It appears that members of Congress who favored such entitlements—which have increasingly become payoffs for constituent votes–did not want to have to be forced to periodically examine or to justify them, to debate their wisdom and/or necessity, or to have to vote on continuing, on paying, and on the level of such entitlements each or every few years, so they crafted the mechanism of entitlements to be an automatic mechanism; you meet the basic threshold requirements for being “entitled” to a benefit and you get it. For some entitlements like veterans benefits or civil service retirement the requirement is years or decades of government service, for Social Security age and to some extent income, but for the more general entitlement programs it is income as measured against the Federal “poverty line,” calculated for 2011 for an individual to be $10,890, and for a family of four to be $22,350 (see http://aspe.hhs.gov/poverty/11fedreg.shtml), and each year that poverty line moves higher, placing more people below it.

    Result, each year—because of normal population growth, and a higher dollar amount for the poverty line–more and more people are entitled to such benefits, and the unemployment and decrease in individual’s incomes that has resulted from our economic meltdown has made even more people fall below the poverty line, adding even more people to the rolls of those entitled to various federal benefits, with, for instance, a reported 40 million people now receiving Food Stamps. The ratio of mandatory vs. discretionary expenditures may fluctuate a percentage point or two from year to year, but the percentage of federal expenditures paid out as mandatory expenditures keeps increasing, and is headed higher at an ever accelerating pace.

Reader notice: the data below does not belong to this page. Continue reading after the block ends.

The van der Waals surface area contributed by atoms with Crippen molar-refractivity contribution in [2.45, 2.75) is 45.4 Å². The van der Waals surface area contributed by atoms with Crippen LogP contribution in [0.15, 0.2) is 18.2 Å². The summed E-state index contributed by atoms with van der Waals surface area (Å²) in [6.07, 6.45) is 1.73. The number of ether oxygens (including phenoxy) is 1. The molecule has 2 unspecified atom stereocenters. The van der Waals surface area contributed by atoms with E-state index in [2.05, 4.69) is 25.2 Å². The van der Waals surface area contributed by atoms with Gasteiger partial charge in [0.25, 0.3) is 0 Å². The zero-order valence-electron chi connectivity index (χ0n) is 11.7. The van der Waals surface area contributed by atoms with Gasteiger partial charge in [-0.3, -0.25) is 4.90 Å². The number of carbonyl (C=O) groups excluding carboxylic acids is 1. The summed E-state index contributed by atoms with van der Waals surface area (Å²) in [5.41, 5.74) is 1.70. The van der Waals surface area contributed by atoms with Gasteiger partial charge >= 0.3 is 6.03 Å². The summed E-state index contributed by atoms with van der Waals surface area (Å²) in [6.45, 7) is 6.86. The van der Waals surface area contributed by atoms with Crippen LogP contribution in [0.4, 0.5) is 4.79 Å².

For 2011 it is estimated that 63% of all federal expenditures are to be mandatory expenditures, and by 2015 that figure is estimated to climb to 70%—you get the picture (In the FY11 OMB budget documents see Section 8, Outlays by Budget Enforcement Act Category, chart 8.3, Percentage of Distribution of Outlays By Budget Enforcement Act Category, 1962-2015, and look carefully at the Totals columns for Mandatory vs. Discretionary expenditure percentages, see–http://www.gpoaccess.gov/usbudget/fy11/hist.html). Now, add in our newly massive deficits, debt, and likely inflation, which will increase our mandatory interest payments on the federal debt dramatically, and this percentage gallops ahead even faster. Thus, at this pace, in a decade or two, the percentage of mandatory expenditures will reach 100%, decreasing and eventually devouring all discretionary spending.